Most of the species of dolphins live in saltwater but there are some that are able to do well in the freshwater locations. They are mainly found in the freshwater of the Amazon River. They are easily seen by humans as they tend to stick to the swallow locations of the water.
It is amazing the difference in size of the various species of dolphins. The larger ones can weigh about 11 tons and be close to 30 feet long. The smaller ones are about 90 pounds and 4 feet long. Between those two spectrums you will find all weights and lengths. The species as well as their location play a huge role in their overall size.
The body of a dolphin is designed to help them move through the water quickly and without exerting huge amounts of energy. They rely on their pectoral fins and the fluke (tail) to help them navigate through the water.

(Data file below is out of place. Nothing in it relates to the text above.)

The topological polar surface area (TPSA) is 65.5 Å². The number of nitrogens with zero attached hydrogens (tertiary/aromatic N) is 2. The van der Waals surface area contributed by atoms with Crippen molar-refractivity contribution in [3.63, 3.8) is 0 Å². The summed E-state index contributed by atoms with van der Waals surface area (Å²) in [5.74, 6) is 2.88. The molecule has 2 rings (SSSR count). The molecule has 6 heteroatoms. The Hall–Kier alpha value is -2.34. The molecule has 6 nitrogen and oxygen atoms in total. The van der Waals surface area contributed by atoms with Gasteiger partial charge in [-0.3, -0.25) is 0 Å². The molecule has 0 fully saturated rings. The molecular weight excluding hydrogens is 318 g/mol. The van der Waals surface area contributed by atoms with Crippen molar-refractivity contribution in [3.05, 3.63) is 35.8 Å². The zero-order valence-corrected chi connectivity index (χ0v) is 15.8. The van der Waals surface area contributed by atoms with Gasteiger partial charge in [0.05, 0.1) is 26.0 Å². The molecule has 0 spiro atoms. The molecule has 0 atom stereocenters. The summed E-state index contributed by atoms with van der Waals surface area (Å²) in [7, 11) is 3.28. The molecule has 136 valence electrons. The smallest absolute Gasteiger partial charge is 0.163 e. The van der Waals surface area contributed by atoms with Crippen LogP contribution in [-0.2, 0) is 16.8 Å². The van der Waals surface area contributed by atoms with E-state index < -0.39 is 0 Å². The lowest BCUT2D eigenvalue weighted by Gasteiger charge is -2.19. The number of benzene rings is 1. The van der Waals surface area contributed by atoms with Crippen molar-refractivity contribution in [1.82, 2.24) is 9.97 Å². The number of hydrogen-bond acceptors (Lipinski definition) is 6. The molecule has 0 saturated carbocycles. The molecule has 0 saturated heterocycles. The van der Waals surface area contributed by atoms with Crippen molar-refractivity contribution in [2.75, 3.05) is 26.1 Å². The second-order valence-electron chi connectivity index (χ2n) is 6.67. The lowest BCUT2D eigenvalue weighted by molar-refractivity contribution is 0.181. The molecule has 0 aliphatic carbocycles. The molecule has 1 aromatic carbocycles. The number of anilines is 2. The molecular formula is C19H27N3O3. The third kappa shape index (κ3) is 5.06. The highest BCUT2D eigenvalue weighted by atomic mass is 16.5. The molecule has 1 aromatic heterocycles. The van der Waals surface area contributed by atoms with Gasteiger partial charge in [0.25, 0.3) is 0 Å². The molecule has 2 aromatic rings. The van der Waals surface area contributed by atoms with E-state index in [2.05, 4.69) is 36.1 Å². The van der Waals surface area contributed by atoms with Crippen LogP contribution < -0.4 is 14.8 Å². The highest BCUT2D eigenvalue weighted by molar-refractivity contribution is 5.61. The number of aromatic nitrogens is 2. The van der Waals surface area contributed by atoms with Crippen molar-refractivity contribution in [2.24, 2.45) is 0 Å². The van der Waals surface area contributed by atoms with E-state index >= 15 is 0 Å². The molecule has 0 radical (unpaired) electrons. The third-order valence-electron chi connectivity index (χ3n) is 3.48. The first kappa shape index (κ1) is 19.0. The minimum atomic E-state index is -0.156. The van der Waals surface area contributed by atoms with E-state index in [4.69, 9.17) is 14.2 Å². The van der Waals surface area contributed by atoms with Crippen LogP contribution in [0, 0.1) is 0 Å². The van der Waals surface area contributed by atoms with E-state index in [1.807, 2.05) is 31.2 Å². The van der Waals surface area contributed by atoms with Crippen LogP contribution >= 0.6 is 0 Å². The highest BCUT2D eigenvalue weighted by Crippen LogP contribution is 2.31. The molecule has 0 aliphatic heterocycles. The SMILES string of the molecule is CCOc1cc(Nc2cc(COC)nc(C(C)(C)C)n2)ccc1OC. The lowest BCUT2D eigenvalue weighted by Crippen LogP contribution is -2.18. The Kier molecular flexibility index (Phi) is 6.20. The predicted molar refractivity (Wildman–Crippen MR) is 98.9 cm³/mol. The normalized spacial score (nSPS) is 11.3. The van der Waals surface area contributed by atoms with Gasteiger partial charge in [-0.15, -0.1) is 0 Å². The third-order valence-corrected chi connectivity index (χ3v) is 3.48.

Great easy to read facts from this site, check it out, there are some more amazing things on it. http://www.dolphins-world.com/
Their genetic siblings have already died off elsewhere: The Yangzte river dolphin in China was declared functionally extinct in 2006, the victim of pollution, overfishing and increased boat traffic.
This is intersting, the International Union of Conservation of Nature lists the Ganges river dolphin in India as endangered, and the Irrawaddy river dolphin in Bangladesh as vulnerable.
But if you are familiar with the topic you'll know about the dolphin slaughter in Taiji, Japan.
This little bit of info from http://www.opsociety.org/issues/dolphin-slaughter-in-taiji
Taiji is a little town 415km from Tokyo, but it hides a big secret, and unless you know what is going on, it is hard to comprehend what is happening.
The sea is red with blood, blood of dolphins.
I do not know much of this story nor the stories origins, but I feel that this is wrong.
Dolphins like anything in our oceans, are also at a huge risk of being caught in nets and on long lines.
This dolphin is a Maui Dolphin that is found in New Zealand, although not in any regularity, they are now extremely threatened, with only around 55 left, and only about 20 of those breeding females, it is expected they will be extinct by 2030.
This next photo has nothing to do with dolphins but I think it needs to be shown anyway.
Have a good evening!